The foundation of a well written and executed training program is have planned progressive intense training session followed by planned recovery periods; where muscle growth occurs.
Periodization Training is cyclical training that incorporates a specific number of weeks of progressive increasing the load/intensity, pushing yourself to the limit.
The final week of the training program is then followed by deloading.
going down to a lighter/lower intensity for…
Active Recovery means using light loads/intensity. It increased blood flow to the muscle which promotes faster recovery; recovery is where muscle growth occurs.
Active Recovery can be something like going for a bike ride, playing some basketball, etc.
The General Adaptation Syndrome
Essentially, this means the body learn and adapts. Once adaptation occurs,progress stops. That means you need to make some changes: decrease you training intensity and vary your exercises.
Novice Lifters can use the same training program for 8 - 12 week before they making changes. That because adaptation occurs slowly.
Advanced Lifter need to change their training program about every 3 - 4 weeks. That because they quickly adapt to a new training program.
A Simple Rule For When to Change
When your progress stalls or you start going backwards with you weight and/or repetition, you need to start a new training cycle with a lighter load/intensity.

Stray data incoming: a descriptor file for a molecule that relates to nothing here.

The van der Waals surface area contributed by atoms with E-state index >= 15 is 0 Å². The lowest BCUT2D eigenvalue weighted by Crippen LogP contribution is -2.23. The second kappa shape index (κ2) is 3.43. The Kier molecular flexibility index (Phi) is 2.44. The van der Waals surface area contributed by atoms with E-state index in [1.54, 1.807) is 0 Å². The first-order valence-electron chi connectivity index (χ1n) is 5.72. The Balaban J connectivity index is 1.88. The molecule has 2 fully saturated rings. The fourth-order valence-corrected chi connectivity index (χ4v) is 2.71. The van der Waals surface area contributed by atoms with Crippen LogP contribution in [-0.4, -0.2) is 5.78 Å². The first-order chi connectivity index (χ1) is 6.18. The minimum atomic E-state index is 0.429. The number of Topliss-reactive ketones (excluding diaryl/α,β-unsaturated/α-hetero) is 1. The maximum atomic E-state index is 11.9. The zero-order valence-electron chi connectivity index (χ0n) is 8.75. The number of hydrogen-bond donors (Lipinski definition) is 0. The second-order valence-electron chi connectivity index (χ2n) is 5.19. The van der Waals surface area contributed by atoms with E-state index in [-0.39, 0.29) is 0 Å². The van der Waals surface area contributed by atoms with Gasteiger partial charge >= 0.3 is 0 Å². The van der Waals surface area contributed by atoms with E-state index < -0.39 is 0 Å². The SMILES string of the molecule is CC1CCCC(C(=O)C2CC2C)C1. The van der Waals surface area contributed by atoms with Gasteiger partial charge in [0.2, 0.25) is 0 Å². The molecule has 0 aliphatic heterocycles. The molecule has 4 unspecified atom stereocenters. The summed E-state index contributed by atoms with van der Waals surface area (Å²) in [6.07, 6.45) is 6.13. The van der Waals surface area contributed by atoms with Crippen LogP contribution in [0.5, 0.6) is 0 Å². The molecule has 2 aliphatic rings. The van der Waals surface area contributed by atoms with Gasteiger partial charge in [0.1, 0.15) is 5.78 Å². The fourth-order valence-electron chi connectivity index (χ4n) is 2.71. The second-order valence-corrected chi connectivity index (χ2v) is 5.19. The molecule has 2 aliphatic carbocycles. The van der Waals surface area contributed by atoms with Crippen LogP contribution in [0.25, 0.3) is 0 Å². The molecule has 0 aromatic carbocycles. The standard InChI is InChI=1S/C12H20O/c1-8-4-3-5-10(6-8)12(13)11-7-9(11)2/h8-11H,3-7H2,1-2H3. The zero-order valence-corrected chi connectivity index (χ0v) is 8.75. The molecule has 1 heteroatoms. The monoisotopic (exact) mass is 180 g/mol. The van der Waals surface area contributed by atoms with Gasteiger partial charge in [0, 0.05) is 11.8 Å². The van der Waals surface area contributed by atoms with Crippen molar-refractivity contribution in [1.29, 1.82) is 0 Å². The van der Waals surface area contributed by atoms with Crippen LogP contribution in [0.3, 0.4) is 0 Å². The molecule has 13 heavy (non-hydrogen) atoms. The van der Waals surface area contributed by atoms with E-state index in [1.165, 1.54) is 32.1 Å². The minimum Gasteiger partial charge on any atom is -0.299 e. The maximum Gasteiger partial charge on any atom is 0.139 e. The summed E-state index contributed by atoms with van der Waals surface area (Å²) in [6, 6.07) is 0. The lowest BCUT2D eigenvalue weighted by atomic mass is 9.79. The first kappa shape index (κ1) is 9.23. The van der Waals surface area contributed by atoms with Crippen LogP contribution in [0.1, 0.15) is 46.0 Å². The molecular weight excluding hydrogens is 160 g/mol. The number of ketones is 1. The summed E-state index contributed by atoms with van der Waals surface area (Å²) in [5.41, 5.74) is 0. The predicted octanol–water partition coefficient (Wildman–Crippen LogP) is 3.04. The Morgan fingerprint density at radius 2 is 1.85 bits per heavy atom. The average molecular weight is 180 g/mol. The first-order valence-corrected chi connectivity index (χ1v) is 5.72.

" Changes in exercises are more effective than in loading schemes to improve muscle strength." https://www.ncbi.nlm.nih.gov/pubmed/24832974
Research and anecdotal data have demonstrated that varying exercise rather than constantly using the same exercise increase strength.
That is also true for hypertrophy training. Attacking a muscles from a different angle (exercise) is how bodybuilder make progress.
Changing an exercise can be as simple as going from a Wide Stance Low Bar Powerlifting Squat to a Full High Bar Narrow Stance Olympic Squat.
This means taking time off from training. It promotes recovery but not as well as Active Recovery.
- Constantly pushing training training intensity eventually lead to overtraining.
- Short deloads initially may help. However, in the long run don’t work well.
- Periodization Training: This method is the foundation of a well written training program. It incorporates progressive overload to stimulate muscle growth, implementing Active Recovery, which allows fo muscle growth.